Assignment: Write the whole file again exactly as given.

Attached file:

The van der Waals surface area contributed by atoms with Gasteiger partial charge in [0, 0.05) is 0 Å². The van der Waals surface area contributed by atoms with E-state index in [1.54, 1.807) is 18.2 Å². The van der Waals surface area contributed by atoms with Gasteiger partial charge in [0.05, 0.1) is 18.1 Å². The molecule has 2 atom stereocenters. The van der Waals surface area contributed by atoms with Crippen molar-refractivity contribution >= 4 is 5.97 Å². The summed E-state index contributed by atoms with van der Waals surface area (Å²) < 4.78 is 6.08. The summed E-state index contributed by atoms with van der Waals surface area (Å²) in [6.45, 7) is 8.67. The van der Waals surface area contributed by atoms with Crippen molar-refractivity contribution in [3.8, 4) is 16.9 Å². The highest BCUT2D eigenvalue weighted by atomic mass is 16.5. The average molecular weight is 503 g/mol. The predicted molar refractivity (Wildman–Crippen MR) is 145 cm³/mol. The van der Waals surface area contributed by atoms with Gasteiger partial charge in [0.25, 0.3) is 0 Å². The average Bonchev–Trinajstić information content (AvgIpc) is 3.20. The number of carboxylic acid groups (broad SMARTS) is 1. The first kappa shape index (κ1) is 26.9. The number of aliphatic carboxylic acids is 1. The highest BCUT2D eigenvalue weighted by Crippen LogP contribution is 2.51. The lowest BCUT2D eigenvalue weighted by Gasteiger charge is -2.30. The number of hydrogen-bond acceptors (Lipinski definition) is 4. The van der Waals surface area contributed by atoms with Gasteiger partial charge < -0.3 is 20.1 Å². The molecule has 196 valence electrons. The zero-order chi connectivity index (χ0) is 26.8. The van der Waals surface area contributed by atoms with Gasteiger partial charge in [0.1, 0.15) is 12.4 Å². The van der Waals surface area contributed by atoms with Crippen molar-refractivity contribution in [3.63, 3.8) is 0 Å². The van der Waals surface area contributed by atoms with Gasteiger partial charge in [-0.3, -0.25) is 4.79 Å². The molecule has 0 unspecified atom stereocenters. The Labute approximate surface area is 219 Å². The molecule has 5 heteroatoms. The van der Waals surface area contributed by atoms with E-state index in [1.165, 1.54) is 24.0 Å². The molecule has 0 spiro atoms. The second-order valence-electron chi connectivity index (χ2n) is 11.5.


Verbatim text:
The van der Waals surface area contributed by atoms with Gasteiger partial charge in [0, 0.05) is 0 Å². The van der Waals surface area contributed by atoms with E-state index in [1.54, 1.807) is 18.2 Å². The van der Waals surface area contributed by atoms with Gasteiger partial charge in [0.05, 0.1) is 18.1 Å². The molecule has 2 atom stereocenters. The van der Waals surface area contributed by atoms with Crippen molar-refractivity contribution >= 4 is 5.97 Å². The summed E-state index contributed by atoms with van der Waals surface area (Å²) < 4.78 is 6.08. The summed E-state index contributed by atoms with van der Waals surface area (Å²) in [6.45, 7) is 8.67. The van der Waals surface area contributed by atoms with Crippen molar-refractivity contribution in [3.8, 4) is 16.9 Å². The highest BCUT2D eigenvalue weighted by atomic mass is 16.5. The average molecular weight is 503 g/mol. The predicted molar refractivity (Wildman–Crippen MR) is 145 cm³/mol. The van der Waals surface area contributed by atoms with Gasteiger partial charge in [0.25, 0.3) is 0 Å². The average Bonchev–Trinajstić information content (AvgIpc) is 3.20. The number of carboxylic acid groups (broad SMARTS) is 1. The first kappa shape index (κ1) is 26.9. The number of aliphatic carboxylic acids is 1. The highest BCUT2D eigenvalue weighted by Crippen LogP contribution is 2.51. The lowest BCUT2D eigenvalue weighted by Gasteiger charge is -2.30. The number of hydrogen-bond acceptors (Lipinski definition) is 4. The van der Waals surface area contributed by atoms with Gasteiger partial charge < -0.3 is 20.1 Å². The molecule has 196 valence electrons. The zero-order chi connectivity index (χ0) is 26.8. The van der Waals surface area contributed by atoms with Gasteiger partial charge in [0.1, 0.15) is 12.4 Å². The van der Waals surface area contributed by atoms with Crippen molar-refractivity contribution in [3.63, 3.8) is 0 Å². The van der Waals surface area contributed by atoms with Gasteiger partial charge in [-0.3, -0.25) is 4.79 Å². The molecule has 0 unspecified atom stereocenters. The Labute approximate surface area is 219 Å². The molecule has 5 heteroatoms. The van der Waals surface area contributed by atoms with E-state index in [1.165, 1.54) is 24.0 Å². The molecule has 0 spiro atoms. The second-order valence-electron chi connectivity index (χ2n) is 11.5.